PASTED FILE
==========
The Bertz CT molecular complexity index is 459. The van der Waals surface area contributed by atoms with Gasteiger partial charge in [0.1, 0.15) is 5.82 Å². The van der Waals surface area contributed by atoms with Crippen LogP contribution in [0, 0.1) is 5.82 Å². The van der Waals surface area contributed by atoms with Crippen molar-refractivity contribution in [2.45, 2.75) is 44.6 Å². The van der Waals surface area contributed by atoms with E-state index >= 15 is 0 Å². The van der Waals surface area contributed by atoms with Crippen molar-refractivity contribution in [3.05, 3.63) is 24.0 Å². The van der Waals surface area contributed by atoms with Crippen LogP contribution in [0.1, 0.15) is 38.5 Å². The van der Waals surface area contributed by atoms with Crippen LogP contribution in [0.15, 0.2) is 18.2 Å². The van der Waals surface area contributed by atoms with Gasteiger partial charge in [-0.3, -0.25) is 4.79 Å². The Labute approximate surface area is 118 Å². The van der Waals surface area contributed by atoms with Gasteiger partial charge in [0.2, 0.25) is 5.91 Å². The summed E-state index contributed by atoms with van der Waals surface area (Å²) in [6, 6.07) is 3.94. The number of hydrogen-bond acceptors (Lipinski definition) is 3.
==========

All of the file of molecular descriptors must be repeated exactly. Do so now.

The Bertz CT molecular complexity index is 459. The van der Waals surface area contributed by atoms with Gasteiger partial charge in [0.1, 0.15) is 5.82 Å². The van der Waals surface area contributed by atoms with Crippen LogP contribution in [0, 0.1) is 5.82 Å². The van der Waals surface area contributed by atoms with Crippen molar-refractivity contribution in [2.45, 2.75) is 44.6 Å². The van der Waals surface area contributed by atoms with E-state index >= 15 is 0 Å². The van der Waals surface area contributed by atoms with Crippen molar-refractivity contribution in [3.05, 3.63) is 24.0 Å². The van der Waals surface area contributed by atoms with Crippen LogP contribution in [0.1, 0.15) is 38.5 Å². The van der Waals surface area contributed by atoms with Crippen LogP contribution in [0.15, 0.2) is 18.2 Å². The van der Waals surface area contributed by atoms with Gasteiger partial charge in [-0.3, -0.25) is 4.79 Å². The Labute approximate surface area is 118 Å². The van der Waals surface area contributed by atoms with Gasteiger partial charge in [0.2, 0.25) is 5.91 Å². The summed E-state index contributed by atoms with van der Waals surface area (Å²) in [6, 6.07) is 3.94. The number of hydrogen-bond acceptors (Lipinski definition) is 3.